We (sans dogs) recently attended a three-year-old’s birthday party, which was held at a large, beautiful farm in the nearby countryside.
The young farmer brought out some baby goats and lambs for all of the kids to pet, which was a huge hit with the little ones. It’s fun to be reminded that most tiny children instinctively love animals — and that they also have no instincts on how to be gentle. Watching those toddlers maul those baby goats made me grateful that (1) the goats were very easygoing, and (2) the goats do not have sharp teeth. While I loved fraternizing with the babies and the baby livestock, my attention was naturally drawn to the dogs. Of course.
First, I got to meet the actual sheepdog, this handsome 3-year-old border collie. He was soft and sweet, but very agitated by all of the toddlers, so he had to stay on leash. I mistakenly judged him for an English shepherd first, because I think the ticking and brown points on his coat threw me off.
Then, in the barn, there was a pair of precious, adolescent Great Pyrenees. Here’s my friend greeting them:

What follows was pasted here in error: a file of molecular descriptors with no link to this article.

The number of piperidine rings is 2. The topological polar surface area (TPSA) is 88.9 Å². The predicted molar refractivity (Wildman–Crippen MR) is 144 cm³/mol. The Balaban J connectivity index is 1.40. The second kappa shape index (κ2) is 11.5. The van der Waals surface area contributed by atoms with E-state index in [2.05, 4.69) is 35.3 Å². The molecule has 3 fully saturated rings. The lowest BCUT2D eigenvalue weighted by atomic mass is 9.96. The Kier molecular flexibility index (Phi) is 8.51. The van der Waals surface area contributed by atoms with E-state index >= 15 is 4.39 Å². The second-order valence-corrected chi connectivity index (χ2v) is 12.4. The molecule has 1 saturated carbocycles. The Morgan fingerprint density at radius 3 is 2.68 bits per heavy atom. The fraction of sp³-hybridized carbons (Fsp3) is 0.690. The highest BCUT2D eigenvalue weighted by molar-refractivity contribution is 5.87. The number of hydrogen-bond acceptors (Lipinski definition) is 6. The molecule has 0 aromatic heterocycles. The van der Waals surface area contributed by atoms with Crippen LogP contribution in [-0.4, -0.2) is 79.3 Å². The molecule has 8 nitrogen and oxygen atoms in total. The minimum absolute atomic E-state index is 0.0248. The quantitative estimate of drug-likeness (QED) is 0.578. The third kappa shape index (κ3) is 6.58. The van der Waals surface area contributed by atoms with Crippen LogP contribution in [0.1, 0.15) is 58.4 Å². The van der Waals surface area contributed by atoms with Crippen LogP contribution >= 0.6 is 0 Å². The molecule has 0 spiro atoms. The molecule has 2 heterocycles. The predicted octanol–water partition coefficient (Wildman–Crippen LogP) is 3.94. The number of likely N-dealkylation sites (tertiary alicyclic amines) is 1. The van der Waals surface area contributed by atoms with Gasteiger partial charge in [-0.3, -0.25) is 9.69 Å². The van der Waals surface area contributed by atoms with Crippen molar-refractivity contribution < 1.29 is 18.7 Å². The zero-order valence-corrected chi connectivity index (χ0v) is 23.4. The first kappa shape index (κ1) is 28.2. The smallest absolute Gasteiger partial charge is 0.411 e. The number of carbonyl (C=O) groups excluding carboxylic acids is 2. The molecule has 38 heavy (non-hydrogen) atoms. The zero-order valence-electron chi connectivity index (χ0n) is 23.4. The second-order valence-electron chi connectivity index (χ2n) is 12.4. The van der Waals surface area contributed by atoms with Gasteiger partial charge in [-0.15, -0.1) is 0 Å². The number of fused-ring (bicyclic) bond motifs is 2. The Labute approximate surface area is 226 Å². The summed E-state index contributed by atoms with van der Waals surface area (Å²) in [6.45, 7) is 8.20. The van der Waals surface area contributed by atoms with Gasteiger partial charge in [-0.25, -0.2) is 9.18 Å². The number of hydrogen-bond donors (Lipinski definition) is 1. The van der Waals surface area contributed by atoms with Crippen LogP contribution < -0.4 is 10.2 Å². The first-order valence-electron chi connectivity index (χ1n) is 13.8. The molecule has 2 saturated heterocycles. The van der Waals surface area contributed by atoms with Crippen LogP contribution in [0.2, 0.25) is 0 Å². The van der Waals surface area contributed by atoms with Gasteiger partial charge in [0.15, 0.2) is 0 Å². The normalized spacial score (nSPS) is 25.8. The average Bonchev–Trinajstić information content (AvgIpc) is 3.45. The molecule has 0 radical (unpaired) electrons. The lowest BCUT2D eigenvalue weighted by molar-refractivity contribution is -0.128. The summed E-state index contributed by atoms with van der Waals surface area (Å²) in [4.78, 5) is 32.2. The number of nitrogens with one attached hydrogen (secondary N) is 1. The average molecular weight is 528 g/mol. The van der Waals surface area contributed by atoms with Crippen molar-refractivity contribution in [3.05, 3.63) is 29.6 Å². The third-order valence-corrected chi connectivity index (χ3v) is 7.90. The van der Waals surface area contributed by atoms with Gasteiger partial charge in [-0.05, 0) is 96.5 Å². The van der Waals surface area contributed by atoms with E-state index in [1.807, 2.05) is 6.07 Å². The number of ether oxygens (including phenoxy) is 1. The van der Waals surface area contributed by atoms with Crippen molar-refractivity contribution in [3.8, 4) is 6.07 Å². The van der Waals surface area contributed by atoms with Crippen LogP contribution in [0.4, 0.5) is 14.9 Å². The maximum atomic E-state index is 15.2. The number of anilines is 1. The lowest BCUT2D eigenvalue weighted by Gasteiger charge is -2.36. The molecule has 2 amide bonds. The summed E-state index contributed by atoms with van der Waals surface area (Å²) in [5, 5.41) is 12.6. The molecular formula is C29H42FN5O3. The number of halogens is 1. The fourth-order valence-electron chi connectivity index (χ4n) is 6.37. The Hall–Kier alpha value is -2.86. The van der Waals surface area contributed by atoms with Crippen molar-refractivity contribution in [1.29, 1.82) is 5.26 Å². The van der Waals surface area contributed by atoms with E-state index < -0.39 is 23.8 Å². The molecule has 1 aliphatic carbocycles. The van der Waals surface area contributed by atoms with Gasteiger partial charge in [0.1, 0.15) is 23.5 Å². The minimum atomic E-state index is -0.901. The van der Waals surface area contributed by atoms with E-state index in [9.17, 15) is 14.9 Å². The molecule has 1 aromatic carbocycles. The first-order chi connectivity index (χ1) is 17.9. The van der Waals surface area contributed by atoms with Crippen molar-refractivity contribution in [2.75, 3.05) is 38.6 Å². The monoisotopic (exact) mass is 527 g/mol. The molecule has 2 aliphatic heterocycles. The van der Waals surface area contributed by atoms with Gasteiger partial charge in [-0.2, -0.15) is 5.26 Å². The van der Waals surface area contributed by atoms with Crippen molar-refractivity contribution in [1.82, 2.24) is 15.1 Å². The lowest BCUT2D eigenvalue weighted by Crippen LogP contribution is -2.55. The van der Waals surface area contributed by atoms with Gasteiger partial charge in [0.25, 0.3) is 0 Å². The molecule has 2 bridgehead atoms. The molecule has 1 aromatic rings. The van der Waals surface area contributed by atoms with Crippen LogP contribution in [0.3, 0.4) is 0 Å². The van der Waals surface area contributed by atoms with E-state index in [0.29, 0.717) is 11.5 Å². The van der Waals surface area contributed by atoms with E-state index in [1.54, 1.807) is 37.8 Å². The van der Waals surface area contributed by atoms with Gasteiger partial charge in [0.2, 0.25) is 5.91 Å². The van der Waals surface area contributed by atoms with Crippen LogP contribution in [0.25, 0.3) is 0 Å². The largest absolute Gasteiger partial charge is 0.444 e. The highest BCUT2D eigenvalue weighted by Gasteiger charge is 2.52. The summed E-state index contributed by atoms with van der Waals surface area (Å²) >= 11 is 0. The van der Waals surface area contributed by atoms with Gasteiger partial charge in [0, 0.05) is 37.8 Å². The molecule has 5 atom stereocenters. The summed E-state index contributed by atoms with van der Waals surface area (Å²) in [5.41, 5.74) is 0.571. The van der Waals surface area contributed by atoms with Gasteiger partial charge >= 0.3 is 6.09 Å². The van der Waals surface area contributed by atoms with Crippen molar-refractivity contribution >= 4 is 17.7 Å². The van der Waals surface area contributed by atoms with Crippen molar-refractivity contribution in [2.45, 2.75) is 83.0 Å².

They were so gentle and friendly. These big pups were also great with all of the little kids who wanted to come stroke their noses. Having two high-strung dogs always makes me marvel at these dogs who have this natural calmness, who seem unperturbed by everything, just take it all in stride.
And then, there was THIS fellow! Guys. Totally mystified by his breed. He is all white, and I guess he could be a Great Pyrenees, but have you ever seen one with hair that grew like that? I haven’t. But he was so cute and muppet-y.
It’s fun to see dogs in their working environments and to be reminded that dogs fulfill so many purposes, even now, in 2014. It’s easy to forget when you’re raising two dogs in the city.
I wondered what our dogs would do if they met the farm animals. Some of you live on farms, I think, but have your dogs ever encountered livestock? How did it go?